The problem with making one of television's most successful programs, Scott Cam admits, is you then have to make it better.
After 17 seasons of The Block, easily one of the most popular reality television programs in Australia, that's exactly the dilemma Scott and The Block team faced when preparing for the 2022 season.
They decided the answer was to go bush and go big – very big.
Set on 28 hectares of farmland outside Gisborne, 55 kilometres north of Melbourne, this year's The Block will feature five teams, each allocated a reno-ready historic home with new pavilion extensions that bring the floor size up to around 500 square metres per build.
Oh, and then they'll have four hectares of yard to landscape any way they want, Scott says, some even including tennis and basketball courts, vineyards, dams and a creek.
"Oh, it's big!" Scott, 59, tells TV WEEK. "The civil works alone were enormous. We had to build roads, intersections, bridges and more… all you need is a post office and a school and you've got a town."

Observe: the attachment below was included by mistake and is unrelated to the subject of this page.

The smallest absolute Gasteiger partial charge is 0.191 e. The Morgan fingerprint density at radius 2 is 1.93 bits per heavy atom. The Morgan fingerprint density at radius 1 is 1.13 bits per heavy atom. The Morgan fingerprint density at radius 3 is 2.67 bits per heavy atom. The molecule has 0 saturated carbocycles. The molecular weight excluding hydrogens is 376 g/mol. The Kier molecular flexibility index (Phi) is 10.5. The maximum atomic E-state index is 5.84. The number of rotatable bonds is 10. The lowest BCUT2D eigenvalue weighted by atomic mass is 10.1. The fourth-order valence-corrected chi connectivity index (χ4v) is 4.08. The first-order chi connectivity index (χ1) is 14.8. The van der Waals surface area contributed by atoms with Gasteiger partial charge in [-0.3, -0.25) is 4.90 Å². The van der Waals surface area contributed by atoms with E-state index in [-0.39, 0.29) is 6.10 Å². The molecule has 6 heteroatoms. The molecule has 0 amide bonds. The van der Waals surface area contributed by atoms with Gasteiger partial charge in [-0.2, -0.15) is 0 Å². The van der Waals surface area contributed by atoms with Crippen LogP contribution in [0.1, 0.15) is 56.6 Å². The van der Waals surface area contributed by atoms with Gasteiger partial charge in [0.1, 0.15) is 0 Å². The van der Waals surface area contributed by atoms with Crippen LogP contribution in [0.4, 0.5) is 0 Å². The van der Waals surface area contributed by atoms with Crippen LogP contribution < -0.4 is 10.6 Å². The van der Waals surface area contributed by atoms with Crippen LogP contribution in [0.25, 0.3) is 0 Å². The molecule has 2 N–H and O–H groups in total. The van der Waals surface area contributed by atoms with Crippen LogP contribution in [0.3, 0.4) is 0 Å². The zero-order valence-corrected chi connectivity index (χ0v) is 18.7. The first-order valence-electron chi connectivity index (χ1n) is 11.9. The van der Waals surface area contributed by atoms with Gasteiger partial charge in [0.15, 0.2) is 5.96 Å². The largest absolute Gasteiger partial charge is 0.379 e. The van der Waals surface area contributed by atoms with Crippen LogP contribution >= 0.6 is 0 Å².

Throw in a sixth house, this one to be built by Scott himself (with a team of builders that include past The Block contestants Duncan and Spence) and the result is a challenge so huge he admits there were times he wasn't even sure it could be done.
"It was exhausting for everyone," Scott says. "We had long days in really trying conditions – at one stage, I think we had 42 days of rain out of 50. The mud that came from that was horrendous.
"Then there were the supply chain issues and labour shortages that every builder in Australia is facing. It was tough!
"But we battled through and got there in the end. It's going to be great to watch, because the transformation of 70 blank acres into what we've done is incredible."
Scott's co-host Shelley Craft says he's not kidding. This The Block will be a monster unlike anything contestants have faced before and not all will last.
"The Block always finds new challenges for the contestants, so those who auditioned this year must have that inkling of fear about what they might be coming into," Shelley, 46, says.
"Last year, we had basements to contend with. This year, it's the houses, the extensions, the landscaping – plus the fact that these are city slickers who haven't traipsed around in mud in their lives.
"The result is people who are way out of their depth and way out of their comfort zones."
The result, she admits, is tears and tantrums galore.
"And laughs and growth too, though," she adds.
"Which is great, because for me, it's all about the contestants' journey and how much they grow through the experience. It's inevitable that, out there in all that dirt, topsoil and cow poop, there's going to be lots of growth!"